Last week we caught a rehearsal of Bristol Old Vic Theatre School’s production of London Road, and it’s looking amazing. Ahead of it’s opening in our Studio next week, here’s a sneaky peek of what’s in store.
We speak to final year Bristol Old Vic Theatre School student Callum McIntyre about flexing his acting muscles, learning how to umm and err in character and London Road’s similarities to Ardman Animation’s Creature Comforts…
Are you excited to perform at Bristol Old Vic?
I am. Bristol Old Vic has such a rich history and after seeing so many shows there and performing in so many other venues around Bristol, it seems fitting that my final Grad show would be at the Old Vic.
What’s it like as an actor to take up the challenge of performing a show like London Road?
It’s very exciting. It was performed at the National Theatre 3 years ago, and we are the first company to take it on since them. The score is unbelievably tricky and we have literally devoted whole rehearsals to just counting, as the music is so specific. It is such a unique experience to work on a project that is the first of its kind and fairly ground breaking. The show has approximately 66 characters in it and so all of us are multi-roleing all the time, which is great because it gives us all the opportunity to flex our acting muscles! It really has stretched all of us in a positive way and now we are all keen to see what an audience makes of it!
Can you explain what verbatim is for those who haven’t experienced it before?
In the original production the actors were wired up to headphones with recordings taken from local people in Ipswich, real people who were asked to give an account of their views regarding the murders of the 5 prostitutes. Their challenge was to copy these recordings word for word and beat for beat, trying to replicate the inflections used (as well as the umms and errs) which are so common in every day speech. For us, it has been slightly different as we haven’t been able access all of the recordings, so we have been given a bit more freedom but it’s still within a very rigid structure.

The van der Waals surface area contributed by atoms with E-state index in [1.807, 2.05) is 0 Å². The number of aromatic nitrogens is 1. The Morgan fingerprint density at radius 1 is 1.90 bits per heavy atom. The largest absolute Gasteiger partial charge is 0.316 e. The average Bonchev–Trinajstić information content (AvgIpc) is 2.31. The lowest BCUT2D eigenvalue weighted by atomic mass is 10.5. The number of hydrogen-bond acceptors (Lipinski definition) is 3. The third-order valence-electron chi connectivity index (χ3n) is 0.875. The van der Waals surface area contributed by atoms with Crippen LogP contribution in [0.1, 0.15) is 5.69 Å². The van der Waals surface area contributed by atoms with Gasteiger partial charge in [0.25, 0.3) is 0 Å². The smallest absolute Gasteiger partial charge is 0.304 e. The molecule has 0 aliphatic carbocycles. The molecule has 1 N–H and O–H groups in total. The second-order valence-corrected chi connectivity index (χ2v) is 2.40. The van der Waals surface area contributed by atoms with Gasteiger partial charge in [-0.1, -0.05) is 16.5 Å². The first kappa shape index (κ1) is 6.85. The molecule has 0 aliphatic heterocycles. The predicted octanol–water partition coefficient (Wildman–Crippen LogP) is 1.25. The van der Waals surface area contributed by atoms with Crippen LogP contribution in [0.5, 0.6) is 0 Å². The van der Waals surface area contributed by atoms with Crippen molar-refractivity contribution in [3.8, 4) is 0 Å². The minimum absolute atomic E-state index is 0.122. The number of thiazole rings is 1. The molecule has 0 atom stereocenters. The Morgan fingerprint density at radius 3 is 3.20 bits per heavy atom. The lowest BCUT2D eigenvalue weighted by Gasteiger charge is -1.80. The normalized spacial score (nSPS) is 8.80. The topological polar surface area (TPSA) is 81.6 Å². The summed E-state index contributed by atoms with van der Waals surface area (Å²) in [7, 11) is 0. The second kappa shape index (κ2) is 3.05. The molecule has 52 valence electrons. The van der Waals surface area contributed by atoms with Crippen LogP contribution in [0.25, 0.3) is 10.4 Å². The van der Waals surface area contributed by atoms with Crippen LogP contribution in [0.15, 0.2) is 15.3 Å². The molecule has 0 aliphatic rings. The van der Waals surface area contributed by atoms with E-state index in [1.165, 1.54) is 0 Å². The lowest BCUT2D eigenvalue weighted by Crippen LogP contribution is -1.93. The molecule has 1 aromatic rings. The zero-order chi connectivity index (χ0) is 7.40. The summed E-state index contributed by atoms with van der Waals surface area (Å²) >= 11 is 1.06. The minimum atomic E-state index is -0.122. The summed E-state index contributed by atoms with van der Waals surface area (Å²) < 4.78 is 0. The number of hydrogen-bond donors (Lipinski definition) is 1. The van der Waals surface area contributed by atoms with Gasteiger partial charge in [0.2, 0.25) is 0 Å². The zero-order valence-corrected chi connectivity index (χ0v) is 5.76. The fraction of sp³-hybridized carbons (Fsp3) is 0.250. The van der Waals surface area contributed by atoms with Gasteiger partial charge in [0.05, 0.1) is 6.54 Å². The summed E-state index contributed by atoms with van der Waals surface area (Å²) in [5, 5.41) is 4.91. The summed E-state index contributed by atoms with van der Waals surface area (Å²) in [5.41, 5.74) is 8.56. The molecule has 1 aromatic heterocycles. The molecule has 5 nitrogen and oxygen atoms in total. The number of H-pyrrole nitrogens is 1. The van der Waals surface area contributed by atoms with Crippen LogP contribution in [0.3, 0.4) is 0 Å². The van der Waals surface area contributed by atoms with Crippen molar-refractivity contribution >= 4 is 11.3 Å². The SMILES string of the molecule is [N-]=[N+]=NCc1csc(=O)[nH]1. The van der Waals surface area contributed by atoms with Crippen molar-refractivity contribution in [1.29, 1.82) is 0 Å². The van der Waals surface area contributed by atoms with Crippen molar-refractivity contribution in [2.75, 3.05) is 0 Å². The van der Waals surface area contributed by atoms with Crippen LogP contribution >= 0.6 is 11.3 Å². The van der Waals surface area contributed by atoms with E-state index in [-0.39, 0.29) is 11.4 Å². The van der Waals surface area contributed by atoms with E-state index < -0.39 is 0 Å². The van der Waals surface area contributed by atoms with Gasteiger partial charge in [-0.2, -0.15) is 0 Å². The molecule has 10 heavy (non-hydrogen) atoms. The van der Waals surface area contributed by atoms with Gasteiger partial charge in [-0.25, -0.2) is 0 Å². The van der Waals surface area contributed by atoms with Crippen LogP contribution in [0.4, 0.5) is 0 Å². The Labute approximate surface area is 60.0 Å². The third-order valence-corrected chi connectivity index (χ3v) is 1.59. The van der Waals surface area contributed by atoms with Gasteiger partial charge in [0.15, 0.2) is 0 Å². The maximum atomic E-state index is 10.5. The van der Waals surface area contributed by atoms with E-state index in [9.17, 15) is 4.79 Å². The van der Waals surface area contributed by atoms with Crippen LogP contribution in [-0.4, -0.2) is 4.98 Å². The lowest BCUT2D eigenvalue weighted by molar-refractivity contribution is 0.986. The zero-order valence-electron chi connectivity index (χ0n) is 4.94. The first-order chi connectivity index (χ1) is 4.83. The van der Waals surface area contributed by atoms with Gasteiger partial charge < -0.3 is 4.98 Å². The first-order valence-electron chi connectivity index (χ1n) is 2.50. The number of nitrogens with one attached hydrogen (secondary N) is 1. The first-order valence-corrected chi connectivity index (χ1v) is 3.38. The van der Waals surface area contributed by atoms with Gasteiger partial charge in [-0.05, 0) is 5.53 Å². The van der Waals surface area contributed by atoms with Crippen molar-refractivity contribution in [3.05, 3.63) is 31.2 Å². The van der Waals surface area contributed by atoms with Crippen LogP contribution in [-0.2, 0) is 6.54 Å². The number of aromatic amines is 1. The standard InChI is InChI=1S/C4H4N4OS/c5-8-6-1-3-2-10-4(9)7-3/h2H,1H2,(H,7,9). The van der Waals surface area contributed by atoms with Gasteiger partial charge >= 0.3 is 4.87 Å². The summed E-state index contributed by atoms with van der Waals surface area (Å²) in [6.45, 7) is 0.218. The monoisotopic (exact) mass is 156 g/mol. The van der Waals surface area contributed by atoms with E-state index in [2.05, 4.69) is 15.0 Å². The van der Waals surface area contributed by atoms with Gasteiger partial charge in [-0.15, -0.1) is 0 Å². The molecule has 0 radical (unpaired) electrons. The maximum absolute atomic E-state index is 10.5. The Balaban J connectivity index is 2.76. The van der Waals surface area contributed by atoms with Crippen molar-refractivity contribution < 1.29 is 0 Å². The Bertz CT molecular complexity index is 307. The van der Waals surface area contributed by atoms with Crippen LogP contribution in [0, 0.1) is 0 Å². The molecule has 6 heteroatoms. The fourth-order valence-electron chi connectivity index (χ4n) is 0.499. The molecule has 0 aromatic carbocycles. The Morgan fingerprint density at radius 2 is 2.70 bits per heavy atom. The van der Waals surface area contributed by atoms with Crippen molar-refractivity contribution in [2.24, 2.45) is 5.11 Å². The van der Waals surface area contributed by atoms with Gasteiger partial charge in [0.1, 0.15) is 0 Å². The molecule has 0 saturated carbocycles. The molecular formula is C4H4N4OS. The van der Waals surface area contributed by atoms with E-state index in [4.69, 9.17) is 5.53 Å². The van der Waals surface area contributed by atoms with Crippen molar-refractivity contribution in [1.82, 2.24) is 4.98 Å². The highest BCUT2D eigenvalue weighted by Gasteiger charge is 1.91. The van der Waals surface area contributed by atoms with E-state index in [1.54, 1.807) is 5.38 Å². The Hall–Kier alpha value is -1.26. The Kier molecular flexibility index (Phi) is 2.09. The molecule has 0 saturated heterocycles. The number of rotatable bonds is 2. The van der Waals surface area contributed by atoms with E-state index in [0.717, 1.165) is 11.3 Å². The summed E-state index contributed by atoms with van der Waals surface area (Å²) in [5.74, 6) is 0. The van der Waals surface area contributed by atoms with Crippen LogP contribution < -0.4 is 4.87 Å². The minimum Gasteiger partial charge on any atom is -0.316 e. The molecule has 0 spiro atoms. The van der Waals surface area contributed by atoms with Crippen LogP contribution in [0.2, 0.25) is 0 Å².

Why should people come to watch London Road?
It’s truly like nothing you would have seen before. It is labelled as a musical but really it is a musical marathon mixed with a Creature Comforts documentary-style script. It is a fantastically intricate piece of writing and when done right it is extremely impressive. We are all very confident we can do it justice and make it as good as we all know it can be.
What makes it different to things we’ve seen performed by Bristol Old Vic Theatre School before?
It is the first time any drama school has performed this exciting and challenging show. I think it is testament to the high standards held by the school and the faith they show in the students that they would give us the opportunity to perform it.
Callum McIntyre is a final year student at BOVTS, who recently triumphed as runner up at the 2014 Stephen Sondheim Society Student Performer of the Year Awards. Check back next week for a drama school special, when we find out from Callum what it’s like to hone your craft at a world renowned institution.
Catch London Road at Bristol Old Vic Studio 10-21 June, 7pm (2pm Thurs + Sat mats). Tickets and more information here.
Photography by Graham Burke